HSD seeks to promote rational discussion. Equally important, however, is the community which takes part in that discussion. For this reason, certain topics of discussion have in the past been and will in the future continue to be disallowed. This is not because we believe that it is wrong to discuss those matters. Rather, it is an effort to preserve the accessibility of the community for young and impressionable users. If a post or discussion damages the community spirit of the userbase, it will be removed with prejudice. Do not take this personally, if it happens to be an item you posted. We simply believe that the sense of community takes precedence in these matters.

To foster this sense of community, please get to know each other. Obviously, this isn’t the 11th Commandment or anything like that. It is merely a suggestion. Ultimately, you are likely to find the discussions more rewarding if you invest yourself in your fellow users. In my experience, friends find much more of interest in a discussion with each other than strangers do. Thus, it might be a good idea to learn a bit about the other users. Perhaps you might send them a private message to introduce yourself, if you’re engaged in an interesting discussion with one of them?

Everyone is welcome here. Period. Several of our users have no connection to the NCFCA, homeschooling, or even Christianity. Over time, these users and others have made valuable contributions to various aspects of HSD. For this reason, it’s important that we welcome everyone. For one thing, you never know who will “make good” and become a constructive member of the community. For another, it’s simply good manners to treat others as you would want to be treated. New users in particular are to be treated well. It can be a daunting thing to enter an established community, so give them some time to adjust and learn the ebb and flow of the place.

Because we’ve all been n00bs at some point. :)

Spiritual Fruit
God wants spiritual fruit, not religious nuts. – Some Bumper Sticker

Discussion and community are important, yes. At the heart of the matter for Christians, however, is spiritual fruit. What is it? Basically, it’s manifesting the character of Christ in our own lives. According to the book of Galatians, spiritual fruit has several aspects. They are: love, joy, peace, patience, kindness, goodness, faithfulness, gentleness and self-control. I will now proceed to write 10 pages about each of these attributes.

Eh, maybe later. To put it simply, this isn’t really a hard-and-fast, black-and-white issue. As such, it’s not so much my job as it is yours. Not only is it your job to manifest these characteristics in the way you conduct yourself around the forum, it is also your responsibility to encourage others to do so.

That doesn’t mean you get to be a self-righteous little jerkface (to put it mildly). There will be no Spanish Inquisition (expected or otherwise) here. In other words, you shouldn’t go around looking for faults in people and correcting every single thing you can find, however insignificant it may be. That is, in itself, contrary to the spirit of Christ. Scripture does, however, tell us to encourage each other and keep each other accountable. If you feel you can help another user in this way without being judgmental, go for it. Just remember to always speak in love, seasoned with grace.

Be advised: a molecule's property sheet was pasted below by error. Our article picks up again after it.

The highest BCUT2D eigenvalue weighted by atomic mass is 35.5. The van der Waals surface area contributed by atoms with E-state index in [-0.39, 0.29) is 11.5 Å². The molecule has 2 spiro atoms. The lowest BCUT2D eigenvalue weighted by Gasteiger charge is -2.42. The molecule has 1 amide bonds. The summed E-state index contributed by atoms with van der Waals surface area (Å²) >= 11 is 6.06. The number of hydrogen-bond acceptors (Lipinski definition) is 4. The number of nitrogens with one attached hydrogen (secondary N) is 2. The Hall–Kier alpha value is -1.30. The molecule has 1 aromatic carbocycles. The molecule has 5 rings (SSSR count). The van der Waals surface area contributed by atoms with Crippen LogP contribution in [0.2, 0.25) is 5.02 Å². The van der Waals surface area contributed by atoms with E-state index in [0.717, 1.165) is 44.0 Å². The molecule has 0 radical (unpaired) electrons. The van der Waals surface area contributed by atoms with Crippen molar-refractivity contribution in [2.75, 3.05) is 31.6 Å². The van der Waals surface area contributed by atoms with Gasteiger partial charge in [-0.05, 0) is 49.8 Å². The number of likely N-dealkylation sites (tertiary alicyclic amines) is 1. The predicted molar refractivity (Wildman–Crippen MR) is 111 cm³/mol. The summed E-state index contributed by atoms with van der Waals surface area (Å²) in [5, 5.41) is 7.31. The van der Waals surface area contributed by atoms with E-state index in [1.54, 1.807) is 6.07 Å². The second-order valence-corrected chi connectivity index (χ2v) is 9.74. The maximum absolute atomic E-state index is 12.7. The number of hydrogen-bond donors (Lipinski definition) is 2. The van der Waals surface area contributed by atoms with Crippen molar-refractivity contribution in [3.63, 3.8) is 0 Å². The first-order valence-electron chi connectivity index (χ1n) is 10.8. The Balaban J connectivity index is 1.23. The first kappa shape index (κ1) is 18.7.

Their bullets can't stop the prayers we pray
In the name of the Prince of Peace
We walk in faith and remember long ago
How they killed Him and then how on the third day He arose.
-- Rich Mullins, 'While The Nations Rage'

 Post subject: Re: Why We Do What We Do
PostPosted: Wed Jun 04, 2008 8:05 pm 
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Joined: Tue Jun 26, 2007 7:55 pm
Posts: 421
Home Schooled: Yes
Location: Supporting your local coffee shop
Wow. Amazing.

This has been needed for a long time.

Possibly the most relevant point in this post? "Sometimes, the line between users and their opinions can become blurred." So true. And the following wisdom? "In these cases, err on the side of caution – that is, go out of your way to ensure that the argument remains focused on the issues, rather than the participants." Why is this so hard to do? Because so few people actually believe it will "produce a more educational discussion and a stronger argument for your point of view."

Thanks, Nathan.

::your life as a movie review::

If at first you don't succeed...
((destroy all evidence you ever tried))

Maybe I'm just scared
To face the things I've failed
((It's easier just to walk away from everything))

 Post subject: Re: Why We Do What We Do
PostPosted: Wed Dec 02, 2009 5:27 am 
Warrior Poet

Joined: Thu Jan 17, 2008 6:32 am
Posts: 3676
Home Schooled: Yes
Location: Bay Area

It's worth another thorough reading.


 Post subject: Re: Why We Do What We Do
PostPosted: Tue May 18, 2010 12:05 am 
melancholy milkshakes. no straws.
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Joined: Tue Mar 10, 2009 4:31 pm
Posts: 3986
Home Schooled: Yes
Location: Hinnom, TX
Good heavens, that is a darn good message.

Thanks, Nathan :)

Joe Hughey

Two roads diverged in a wood and I -
I took the one less traveled
And that has made all the difference

 Post subject: Re: Why We Do What We Do
PostPosted: Mon Nov 15, 2010 7:01 am 
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Joined: Mon Sep 28, 2009 2:53 am
Posts: 4
Home Schooled: Yes

~Someone foolish enough not to hide their password well enough.
Your Homeschooled, Geeky Hacker.